Myke Forte's string of Zodiak releases have steadily cemented his reputation as an impeccable producer, one with a deft ear for chops and loops and a taste for forward-looking aesthetics. With the series near completion, and with the Cosmik Panda EP already turning heads, the beatmaker has teamed up with SBTV to present Cosmik Zodiak – a hybrid of the two projects. We caught up with Myke to talk his hometown, collaborations and the sampling rulebook.
We first learnt of you from the Zodiak series. What were you working on before this?
Good question. Before the Zodiak series I was working on two projects, one was called Discovering Myke Forte and the other Pay EP. I was new to beat-making but felt as though these projects were a pivotal moment for me as a beat-maker, so I decided to release them via iTunes.
Besides the MPC, what piece of studio equipment could you not live without?
I couldn't live without my Core 2 Duo Macbook Pro. Without this I couldn't design websites, covers, social network or record the music from my MPC2500 to mp3 format - and wouldn't be here today.
Hip hop has traditionally meant sampling vinyl, which to a certain extent sets the limits for its sound. Do you subscribe to the vinyl-only rule?
No, not at all. I'm an advocate of sampling from vinyl, but ever since the web it's kinda changed the way I sample and where I sample from. I like to sample from films and video games, old classic games and films. Not all of these sound bytes will be on vinyl, so I have no option but to find them using the digital outlets like YouTube, Spotify, iTunes and computer stock libraries. I sample from vinyl because I have a small collection of records which I love, but I'm not a complete purist.
Birmingham is a hub, being home to the Louis Den network and there's been plenty of talent in the city. What does its beat scene look like today?
It's thriving and producers work together on collaborations a lot. I've thought of collaborating with Urban Monk, Kosyne, Raul Supreme, Decypher, The Avengers and Mac Real. There is a community and it's good, we just need a professional network to push it further.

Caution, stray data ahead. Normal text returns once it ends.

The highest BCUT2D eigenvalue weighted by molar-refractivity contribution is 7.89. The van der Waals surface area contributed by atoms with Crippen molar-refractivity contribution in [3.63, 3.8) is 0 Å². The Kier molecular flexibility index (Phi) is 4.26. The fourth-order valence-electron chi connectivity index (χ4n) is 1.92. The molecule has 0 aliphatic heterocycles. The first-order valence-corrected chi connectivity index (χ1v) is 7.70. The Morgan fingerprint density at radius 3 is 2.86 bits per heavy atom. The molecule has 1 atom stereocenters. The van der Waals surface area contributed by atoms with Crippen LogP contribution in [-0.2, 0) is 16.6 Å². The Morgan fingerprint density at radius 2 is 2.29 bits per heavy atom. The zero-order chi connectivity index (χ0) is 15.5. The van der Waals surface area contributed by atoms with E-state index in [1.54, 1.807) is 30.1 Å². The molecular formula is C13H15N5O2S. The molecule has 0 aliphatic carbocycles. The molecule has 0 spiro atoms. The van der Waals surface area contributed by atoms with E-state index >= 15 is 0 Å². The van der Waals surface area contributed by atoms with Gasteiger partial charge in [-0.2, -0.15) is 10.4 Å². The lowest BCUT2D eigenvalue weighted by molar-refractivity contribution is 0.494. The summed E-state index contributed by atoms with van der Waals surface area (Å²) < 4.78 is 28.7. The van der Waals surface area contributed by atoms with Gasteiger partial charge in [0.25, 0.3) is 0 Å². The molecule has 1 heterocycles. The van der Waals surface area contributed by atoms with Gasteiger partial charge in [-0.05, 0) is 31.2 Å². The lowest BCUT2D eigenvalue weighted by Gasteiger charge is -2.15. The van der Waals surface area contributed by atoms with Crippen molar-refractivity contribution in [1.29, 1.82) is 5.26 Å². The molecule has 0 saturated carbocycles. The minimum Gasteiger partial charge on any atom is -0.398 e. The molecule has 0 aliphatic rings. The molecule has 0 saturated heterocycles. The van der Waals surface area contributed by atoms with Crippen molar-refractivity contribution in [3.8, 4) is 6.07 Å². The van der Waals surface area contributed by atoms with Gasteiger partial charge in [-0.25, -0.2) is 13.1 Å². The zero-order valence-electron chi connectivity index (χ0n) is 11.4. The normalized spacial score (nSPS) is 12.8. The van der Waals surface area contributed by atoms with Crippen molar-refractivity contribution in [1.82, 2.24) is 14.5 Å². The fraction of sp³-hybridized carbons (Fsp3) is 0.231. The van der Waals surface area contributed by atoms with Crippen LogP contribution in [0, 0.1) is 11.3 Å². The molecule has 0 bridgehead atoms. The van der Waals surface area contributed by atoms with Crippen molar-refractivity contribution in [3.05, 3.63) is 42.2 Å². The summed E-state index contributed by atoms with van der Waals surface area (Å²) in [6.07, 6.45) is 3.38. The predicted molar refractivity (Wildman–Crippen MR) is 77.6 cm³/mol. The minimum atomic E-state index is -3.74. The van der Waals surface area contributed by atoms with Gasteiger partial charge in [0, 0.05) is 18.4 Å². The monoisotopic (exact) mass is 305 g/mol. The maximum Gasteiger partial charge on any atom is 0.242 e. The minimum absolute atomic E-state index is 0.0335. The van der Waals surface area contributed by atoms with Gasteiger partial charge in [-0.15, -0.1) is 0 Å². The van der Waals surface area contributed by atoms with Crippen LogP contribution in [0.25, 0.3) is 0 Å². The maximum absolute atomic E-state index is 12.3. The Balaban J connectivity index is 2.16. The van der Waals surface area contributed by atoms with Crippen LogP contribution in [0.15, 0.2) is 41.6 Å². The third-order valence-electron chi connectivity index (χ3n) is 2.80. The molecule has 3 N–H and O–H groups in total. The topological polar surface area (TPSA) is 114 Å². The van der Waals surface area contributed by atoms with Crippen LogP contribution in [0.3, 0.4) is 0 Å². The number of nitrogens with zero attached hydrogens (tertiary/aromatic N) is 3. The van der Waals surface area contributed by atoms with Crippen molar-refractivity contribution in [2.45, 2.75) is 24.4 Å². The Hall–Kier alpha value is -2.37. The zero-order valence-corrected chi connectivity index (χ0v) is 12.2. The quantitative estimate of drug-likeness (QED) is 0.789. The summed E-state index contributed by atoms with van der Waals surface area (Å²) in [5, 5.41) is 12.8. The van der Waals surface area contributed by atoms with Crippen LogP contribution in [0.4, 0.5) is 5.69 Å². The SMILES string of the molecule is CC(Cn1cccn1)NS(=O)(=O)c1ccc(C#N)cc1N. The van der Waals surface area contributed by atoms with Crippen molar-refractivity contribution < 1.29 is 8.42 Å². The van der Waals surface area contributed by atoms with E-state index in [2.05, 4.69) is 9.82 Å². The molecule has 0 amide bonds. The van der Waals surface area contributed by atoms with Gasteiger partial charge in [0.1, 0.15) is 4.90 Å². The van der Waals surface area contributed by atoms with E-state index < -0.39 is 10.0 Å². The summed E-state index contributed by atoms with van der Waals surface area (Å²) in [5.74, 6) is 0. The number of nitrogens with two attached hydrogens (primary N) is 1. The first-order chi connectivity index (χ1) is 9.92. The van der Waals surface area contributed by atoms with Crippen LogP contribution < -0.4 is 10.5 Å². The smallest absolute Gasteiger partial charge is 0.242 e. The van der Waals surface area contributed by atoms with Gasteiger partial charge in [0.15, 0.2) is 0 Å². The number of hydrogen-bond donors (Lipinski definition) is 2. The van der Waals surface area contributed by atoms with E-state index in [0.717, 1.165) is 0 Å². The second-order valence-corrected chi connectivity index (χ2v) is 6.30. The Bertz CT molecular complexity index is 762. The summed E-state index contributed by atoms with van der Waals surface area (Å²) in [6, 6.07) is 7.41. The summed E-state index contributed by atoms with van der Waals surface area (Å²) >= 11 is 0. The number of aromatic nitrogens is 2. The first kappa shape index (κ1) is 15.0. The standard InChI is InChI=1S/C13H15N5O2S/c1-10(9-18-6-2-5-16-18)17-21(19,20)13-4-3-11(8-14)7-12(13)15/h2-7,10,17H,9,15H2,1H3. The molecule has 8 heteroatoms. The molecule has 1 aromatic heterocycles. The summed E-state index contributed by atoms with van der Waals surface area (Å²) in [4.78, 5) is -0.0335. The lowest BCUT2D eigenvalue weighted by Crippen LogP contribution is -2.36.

Is there anyone in particular in your hometown that you're a fan of on the producer front?
There's a few. I'm a fan of Knox Brown, Kelakovski, Urban Monk and Cypher of MD7. They all bring something different and original to production.
Are there any producers you think people should be checking for, UK, US or elsewhere?
Black Milk, Nottz, Nicolay, Labrinth, Elaquent, Smith The Mister, Preditah, Budgie, Jaisu, Raul Supreme. There's too many for me to mention, I'm inspired by so many. Ask me again next week and it'll be something different.
What MCs would you most like to work with, on both sides of the Atlantic?
Nas, Elzhi, Jay-Z, Kanye West, Talib Kweli, Kendrick Lamar, C4, Akala, TY, Jae Mann, Malik of MD7...
You worked with C4 last year on Time, the flip to his first single. He's made noise in the grime scene with his producer brother Preditah since then. How did the hook-up come about and did being involved with his debut help to get you in front of a new audience?
I've known C4 and Preditah a while through a youth network called Fit4Life. They were very talented in their own rights from day one. C4 was recording lots of music and he wanted a style which showed his versatility, so he asked me to make a beat using a vocal he had recorded. I made two beats and he chose one which became Time (Retro Chain).
What are you working on at the moment?
I'm working on a remix album called Darker Than Black which is my own take on Jay-Z's Black Album and I have a debut LP called Tronik coming out next year. And then I've just finished the SBTV exclusive beat tape called Cosmik Zodiak, which is a special edition Zodiak tape.
Pick up Myke Forte's Cosmik Zodiak over at SBTV.